it. MailMan assumes by default that the image files will be
accessible from the same directory where the script lives, but
that's easy to change. Many web servers do not allow static
files (like images) to be served from a directory that has CGI
enabled, so if you are installing MailMan and everything seems
to work except for the images then don't freak out about it,
it's easy to fix. Just drop
us a message if you need help, the solution will most likely
involve moving your image files to a different directory and
then configuring MailMan to load them from there.
The file "s_style.css"
is also considered an image file because it is referenced by
your HTML output and pulled from your server by your users'
browsers in pretty much the same way that your images are. Don't
forget to include this style sheet file in whatever directory
your images end up. If you have to move your images to a different
location, then move this file there also.
Documentation: If you're reading this, then
you managed to find the documentation. The docs are available
under the "doc" subdirectory in your MailMan distribution
or on the Endymion web
Once you have oriented yourself and verified that you
have the files that you are supposed to have, you can start the
actual installation process. Installing MailMan is ridiculously
simple, and in many cases it's just a matter of copying the "mailman"
directory from your distribution into a directory that your web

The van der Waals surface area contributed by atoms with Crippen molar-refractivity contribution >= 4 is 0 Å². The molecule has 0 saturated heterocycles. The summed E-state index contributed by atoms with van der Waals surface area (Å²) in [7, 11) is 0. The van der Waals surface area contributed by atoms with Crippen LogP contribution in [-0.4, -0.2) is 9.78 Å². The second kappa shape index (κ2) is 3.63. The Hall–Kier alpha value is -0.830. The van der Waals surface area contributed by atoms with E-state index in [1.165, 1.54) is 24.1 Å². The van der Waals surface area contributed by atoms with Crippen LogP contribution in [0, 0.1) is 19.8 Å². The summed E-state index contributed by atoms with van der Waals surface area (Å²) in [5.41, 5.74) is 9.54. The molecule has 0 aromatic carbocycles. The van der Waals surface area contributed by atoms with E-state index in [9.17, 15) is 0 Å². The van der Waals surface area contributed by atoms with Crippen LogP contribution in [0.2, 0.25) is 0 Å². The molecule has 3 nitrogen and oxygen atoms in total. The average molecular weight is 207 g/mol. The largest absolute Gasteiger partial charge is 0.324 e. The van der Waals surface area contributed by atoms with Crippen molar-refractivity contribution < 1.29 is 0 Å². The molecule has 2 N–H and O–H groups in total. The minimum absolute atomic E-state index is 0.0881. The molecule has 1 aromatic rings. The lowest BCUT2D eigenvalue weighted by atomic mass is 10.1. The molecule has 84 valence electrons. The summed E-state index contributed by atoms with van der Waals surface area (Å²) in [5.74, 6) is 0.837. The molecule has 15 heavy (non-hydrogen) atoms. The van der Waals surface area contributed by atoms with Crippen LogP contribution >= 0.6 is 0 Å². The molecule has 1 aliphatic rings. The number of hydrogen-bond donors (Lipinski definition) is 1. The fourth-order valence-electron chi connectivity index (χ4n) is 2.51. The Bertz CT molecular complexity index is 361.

server can see. If you're feeling lucky, just do that right now
and then try accessing the "mailman.cgi"
script through your web server. Do not try to directly access
template files through your web server, they won't make much sense
to your web browser until they are processed by MailMan. Just
access the script file directly.
Just hoping for luck and trying it works
frequently enough to give it a shot, really, go give it a try.
If you get a "500 Internal Server Error"
or some other error then don't freak out about it, just continue
on to the specific installation section for the distribution that
you're installing, either the Unix section or the Windows section.
Most of the errors produced by web servers look cryptic and ominous
but they are actually not all that bad and they are usually very
easy to work around. Web servers are actually a lot dumber than
they look, and the reason why the error message is so scary-looking
is because the server likely has absolutely no clue how to handle
what you are asking it to do. Don't be intimidated, web servers
are easy to configure once you know what you're doing, and we
definitely know what we're doing.
If you feel like you need assistance at
any point then please just contact
us, we're more than happy to help you. If you give up at any
point then you always have the option of just paying
us a small fee to do your installation.
Specific Distribution Installation Instructions
If you weren't one of the lucky ones who managed to
get MailMan working by simply copying it into a directory on the
server and trying it, then don't worry. The road ahead is still
pretty short and simple.
If you are using a Unix server, as most
people will be, then you should take a look at our Unix
installation instructions. If you are using an Apple OSX machine
as a server then you're a Unix user too whether you know it or
not, use that installation manual.
If you are a Windows user then you will
be interested in our Windows
installation instructions. Serving web sites from Windows
is such a chaotic, unreliable, insecure, moving target sort of
proposition that we really just don't even recommend it, but you're
welcome to it if you're into that. At the very least we recommend
using Apache instead of IIS on Windows machines, but MailMan will
work just fine with IIS if you're determined to do that for some